Two days before the June 14 start of the assembly, I met with two delegates from the Presbytery in which we find ourselves.  This was a very cordial and frank meeting, where I had hoped to express my fears, my concerns, and my suggestions for alternatives to a divestment vote.  I so much appreciated their willingness to meet and hear my side.  And I believe they felt my sincerity and my apprehension.  And immediately after the vote, I received an email message from one of these delegates, hoping to meet upon their return and continue our dialogue on these crucial questions.  I am sure we will pursue our conversations, and I know that we will pursue peace, as difficult as this now will be.

I hope I have your support to pursue peace even when it is most difficult.  For if we do this in our corner of the world, perhaps others will perceive our efforts, and similarly make the moves necessary for peaceful solutions to our problems.

Thursday, April 24, 2014

The Essence of Judaism – What Would You Say?

Over the last few weeks, I have had what is an annual parade of students of world religion classes from local colleges visit my office and interview me about Judaism.  This year, the question they all asked was, “What are the most important beliefs of Judaism?”

I hope you offered your replies on our Facebook Page at https://www.facebook.com/templebethelmadison.  So here is my answer to these students:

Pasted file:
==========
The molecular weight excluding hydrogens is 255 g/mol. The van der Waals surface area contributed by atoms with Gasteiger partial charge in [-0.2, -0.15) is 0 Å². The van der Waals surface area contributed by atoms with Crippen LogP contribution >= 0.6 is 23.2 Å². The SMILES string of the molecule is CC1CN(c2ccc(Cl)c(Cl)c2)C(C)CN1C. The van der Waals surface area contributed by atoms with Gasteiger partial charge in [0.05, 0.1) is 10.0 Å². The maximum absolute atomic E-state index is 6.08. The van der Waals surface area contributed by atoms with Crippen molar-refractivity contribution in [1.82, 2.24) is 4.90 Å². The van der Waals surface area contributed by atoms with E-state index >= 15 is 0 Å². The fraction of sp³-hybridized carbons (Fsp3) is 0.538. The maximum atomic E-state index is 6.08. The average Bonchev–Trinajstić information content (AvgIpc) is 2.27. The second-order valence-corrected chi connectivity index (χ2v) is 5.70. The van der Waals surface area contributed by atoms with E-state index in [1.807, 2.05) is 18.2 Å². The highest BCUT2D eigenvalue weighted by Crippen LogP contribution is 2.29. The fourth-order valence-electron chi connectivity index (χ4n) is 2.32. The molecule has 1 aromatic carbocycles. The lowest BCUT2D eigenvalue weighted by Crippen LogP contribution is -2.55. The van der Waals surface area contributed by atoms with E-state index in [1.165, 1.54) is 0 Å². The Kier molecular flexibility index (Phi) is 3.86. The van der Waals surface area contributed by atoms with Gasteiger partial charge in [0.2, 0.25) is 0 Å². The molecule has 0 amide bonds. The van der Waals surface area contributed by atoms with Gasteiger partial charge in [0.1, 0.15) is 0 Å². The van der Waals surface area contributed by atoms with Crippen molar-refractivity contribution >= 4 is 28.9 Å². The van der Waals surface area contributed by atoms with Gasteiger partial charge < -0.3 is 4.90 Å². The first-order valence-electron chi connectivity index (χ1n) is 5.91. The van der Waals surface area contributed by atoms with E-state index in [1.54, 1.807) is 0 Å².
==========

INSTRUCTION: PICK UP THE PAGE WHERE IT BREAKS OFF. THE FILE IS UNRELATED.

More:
There are three Jewish beliefs that are the most important, and that distinguish Judaism from other faiths and religious communities.

I.   First, the history of our belief in the One God, Creator of the heavens and the earth, who is a benevolent and non-punishing God.  Honoring one god allows us to have focus and to develop a personal relationship with that God.  Other religions, past and present, might have been perceived to have one or multiple gods, who must be appeased because of their jealousy and need for fealty, and who punishes for infractions, major and minor.  And it is true that the God of Israel comes across this way in the Torah.  But when the Talmudic sages of our people spoke about and tried to analyze the characteristics of our God, they described the Holy One of Blessing in compassionate and human terms.  This God has chastised Israel in the past, but now is with and supports the people of Israel in all their endeavors.

II.      Second, the belief that each person is created in the image of God, and that each person is equal in God’s eyes regardless of their gender, sexual orientation, nationality, religion, or any other characteristic that has tragically divided people from one another.  As a corollary, the book of Genesis uses the imagery of the “image of God” to denote also that each person carries with them elements of the Divine.  Therefore, each person is deserving of respect and love.